The Board previously asked for information about possibly funding activity buses at the high schools, and asked staff to report on the feasibility of providing one bus a week per school. Heim provided the history of the activity buses, which were cut in 2014 due to funding. For six high schools, the average ridership ranged between eight and 14 riders per bus. Three principals — Kathy Perriello of Henry E. Lackey High School, Rick Conley of St. Charles High School and Steve Roberts of Maurice J. McDonough High School — talked about how school schedules, through one-hour lunches or activity periods, allow students to participate in extracurricular activities and clubs during the school day.

Intercategory budget transfer

Assistant Superintendent of Finance and Business Randy Sotomayor presented the Superintendent’s request for an intercategory budget transfer of $5.2 million from budget savings related to lapsed salaries and other expenditure categories. The transfer will allow school officials to fund reading program enhancements, eighth-grade Techbook supplies, the Investigations program for early childhood grades as well as to replace laptops and computers that are more than five years old and a rainwater harvesting system. The transfer also supports maintenance projects such as security enhancements at Arthur Middleton Elementary School, asphalt paving at Henry E.Lackey High School and air conditioning unit replacements at Malcolm and William B. Wade elementary schools.

Public Forum

There were three speakers at the Board’s monthly public forum. Karl Grebe, a parent, talked about placing cameras on all school buses for safety reasons. Two instructional assistants, Jennifer Jenkins and Gina McIntire, spoke about being pulled from their daily duties to substitute, discipline issues and salary considerations for Title I instructional assistants who must meet additional professional requirements to be highly qualified. Resolutions The Board presented resolutions recognizing Teacher Appreciation Week, Administrative Professionals’ Week, Child Nutrition Employee Appreciation Week and National Physical Education and Sport Week. Read more at https://bit.ly/2H9YzxB.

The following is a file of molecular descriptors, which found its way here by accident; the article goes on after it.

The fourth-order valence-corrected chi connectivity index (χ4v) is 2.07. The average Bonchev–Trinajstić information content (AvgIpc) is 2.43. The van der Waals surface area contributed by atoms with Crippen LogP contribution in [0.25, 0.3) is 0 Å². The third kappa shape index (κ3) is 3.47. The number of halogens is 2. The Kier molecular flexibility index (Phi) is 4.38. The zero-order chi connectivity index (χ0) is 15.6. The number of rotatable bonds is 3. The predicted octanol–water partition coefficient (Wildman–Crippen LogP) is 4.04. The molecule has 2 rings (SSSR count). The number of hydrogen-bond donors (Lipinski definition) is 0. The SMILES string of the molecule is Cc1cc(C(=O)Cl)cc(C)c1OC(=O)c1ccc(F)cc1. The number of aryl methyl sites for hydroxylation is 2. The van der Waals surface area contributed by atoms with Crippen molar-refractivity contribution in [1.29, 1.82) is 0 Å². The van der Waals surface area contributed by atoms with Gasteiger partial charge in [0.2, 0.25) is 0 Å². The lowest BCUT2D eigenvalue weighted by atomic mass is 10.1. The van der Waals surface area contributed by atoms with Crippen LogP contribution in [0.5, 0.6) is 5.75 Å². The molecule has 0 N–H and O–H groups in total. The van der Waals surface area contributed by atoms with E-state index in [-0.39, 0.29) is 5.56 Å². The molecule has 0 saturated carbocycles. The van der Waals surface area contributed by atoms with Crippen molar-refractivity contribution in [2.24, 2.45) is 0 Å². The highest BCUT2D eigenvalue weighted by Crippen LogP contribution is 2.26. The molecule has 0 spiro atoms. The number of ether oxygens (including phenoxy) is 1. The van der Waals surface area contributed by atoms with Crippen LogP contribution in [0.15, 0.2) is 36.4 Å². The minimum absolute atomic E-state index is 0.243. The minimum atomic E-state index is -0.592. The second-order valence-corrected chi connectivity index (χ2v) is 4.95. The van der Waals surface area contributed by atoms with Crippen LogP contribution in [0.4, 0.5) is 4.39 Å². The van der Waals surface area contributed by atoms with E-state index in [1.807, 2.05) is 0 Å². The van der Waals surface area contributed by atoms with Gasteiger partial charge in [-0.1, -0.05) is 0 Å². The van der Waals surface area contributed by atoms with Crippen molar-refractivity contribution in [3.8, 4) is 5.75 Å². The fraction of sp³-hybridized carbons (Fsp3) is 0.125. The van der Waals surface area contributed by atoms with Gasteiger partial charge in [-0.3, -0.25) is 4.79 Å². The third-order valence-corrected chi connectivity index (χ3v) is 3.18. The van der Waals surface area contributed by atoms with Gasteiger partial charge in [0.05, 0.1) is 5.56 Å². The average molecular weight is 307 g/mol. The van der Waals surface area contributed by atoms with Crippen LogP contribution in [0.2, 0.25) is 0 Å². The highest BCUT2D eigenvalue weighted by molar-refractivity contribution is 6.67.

Student recognition

The Board started and ended their meeting with student recognition. In the morning, the Board thanked Henry E. Lackey High School students William “Hunter” Burch and Kayla Bowman for heroism and valor for their successful efforts to save an accident victim from a burning car. The Board also recognized La Plata High School’s Alex Blake as state wrestling 2A state champion in the 138-pound class and members of the All State Junior Chorus, All State Junior Band, and All State Senior Band, Senior Mixed Chorus and Senior Treble Chorus.

Afternoon recognition included students honored for academic achievement, career readiness and personal responsibility. They are Maia Parker, senior, academic achievement, North Point High School; Keara Watkins, senior, St. Charles High School, personal responsibility; Amari Seldon, eighth grade, academic achievement, Mattawoman Middle School; Jasmine Ross, fifth grade, career readiness, Malcolm Elementary School; James "Trey" Roberts III, fifth grade, personal responsibility, Walter J. Mitchell Elementary School; Autumn White, fifth grade, career readiness, Mary B. Neal Elementary School; and Carsyn Martin, fifth grade, academic achievement, J.C. Parks Elementary School. Read more at https://bit.ly/2qFO4Yp.

Exemplary employee recognition

The Board recognized six exemplary employees: Jacqueline Taylor, English teacher, North Point; Tiyata Winters, administrative intern, Mattawoman; Debra Coates, kindergarten instructional assistant, Malcolm; Angela MacKay, fifth-grade teacher, Mitchell; Elizabeth Brandkamp, third-grade teacher, Neal; and Ashley Lyles, SOAR instructional assistant, Parks. Read more at https://bit.ly/2JPLYwZ.